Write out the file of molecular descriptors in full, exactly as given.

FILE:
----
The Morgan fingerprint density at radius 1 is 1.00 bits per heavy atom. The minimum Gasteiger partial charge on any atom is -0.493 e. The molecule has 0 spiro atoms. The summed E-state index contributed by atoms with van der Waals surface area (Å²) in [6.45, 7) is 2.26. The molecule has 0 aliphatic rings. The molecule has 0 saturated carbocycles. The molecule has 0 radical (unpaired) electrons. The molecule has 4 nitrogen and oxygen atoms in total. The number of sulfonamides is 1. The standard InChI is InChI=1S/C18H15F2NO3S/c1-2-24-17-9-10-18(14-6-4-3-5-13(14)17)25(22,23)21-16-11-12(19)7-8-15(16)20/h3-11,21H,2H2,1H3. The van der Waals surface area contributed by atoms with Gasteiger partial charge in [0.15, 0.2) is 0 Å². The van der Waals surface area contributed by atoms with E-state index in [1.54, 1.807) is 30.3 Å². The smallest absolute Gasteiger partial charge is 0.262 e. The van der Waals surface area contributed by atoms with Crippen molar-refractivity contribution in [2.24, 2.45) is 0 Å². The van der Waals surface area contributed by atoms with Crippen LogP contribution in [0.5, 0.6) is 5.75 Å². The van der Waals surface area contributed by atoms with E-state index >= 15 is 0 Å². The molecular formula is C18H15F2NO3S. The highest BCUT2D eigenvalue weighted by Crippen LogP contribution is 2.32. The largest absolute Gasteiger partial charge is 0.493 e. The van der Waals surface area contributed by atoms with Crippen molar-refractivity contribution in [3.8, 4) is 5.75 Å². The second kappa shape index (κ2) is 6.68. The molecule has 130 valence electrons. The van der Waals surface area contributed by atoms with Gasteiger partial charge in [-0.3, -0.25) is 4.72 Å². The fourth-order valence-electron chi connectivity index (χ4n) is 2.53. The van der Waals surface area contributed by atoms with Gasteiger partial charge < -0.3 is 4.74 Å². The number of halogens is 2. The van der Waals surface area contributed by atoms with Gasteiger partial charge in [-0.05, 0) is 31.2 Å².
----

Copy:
The Morgan fingerprint density at radius 1 is 1.00 bits per heavy atom. The minimum Gasteiger partial charge on any atom is -0.493 e. The molecule has 0 spiro atoms. The summed E-state index contributed by atoms with van der Waals surface area (Å²) in [6.45, 7) is 2.26. The molecule has 0 aliphatic rings. The molecule has 0 saturated carbocycles. The molecule has 0 radical (unpaired) electrons. The molecule has 4 nitrogen and oxygen atoms in total. The number of sulfonamides is 1. The standard InChI is InChI=1S/C18H15F2NO3S/c1-2-24-17-9-10-18(14-6-4-3-5-13(14)17)25(22,23)21-16-11-12(19)7-8-15(16)20/h3-11,21H,2H2,1H3. The van der Waals surface area contributed by atoms with Gasteiger partial charge in [0.15, 0.2) is 0 Å². The van der Waals surface area contributed by atoms with E-state index in [1.54, 1.807) is 30.3 Å². The smallest absolute Gasteiger partial charge is 0.262 e. The van der Waals surface area contributed by atoms with Crippen molar-refractivity contribution in [2.24, 2.45) is 0 Å². The van der Waals surface area contributed by atoms with Crippen LogP contribution in [0.5, 0.6) is 5.75 Å². The van der Waals surface area contributed by atoms with E-state index >= 15 is 0 Å². The molecular formula is C18H15F2NO3S. The highest BCUT2D eigenvalue weighted by Crippen LogP contribution is 2.32. The largest absolute Gasteiger partial charge is 0.493 e. The van der Waals surface area contributed by atoms with Crippen molar-refractivity contribution in [3.8, 4) is 5.75 Å². The second kappa shape index (κ2) is 6.68. The molecule has 130 valence electrons. The van der Waals surface area contributed by atoms with Gasteiger partial charge in [-0.3, -0.25) is 4.72 Å². The fourth-order valence-electron chi connectivity index (χ4n) is 2.53. The van der Waals surface area contributed by atoms with Gasteiger partial charge < -0.3 is 4.74 Å². The number of halogens is 2. The van der Waals surface area contributed by atoms with Gasteiger partial charge in [-0.05, 0) is 31.2 Å².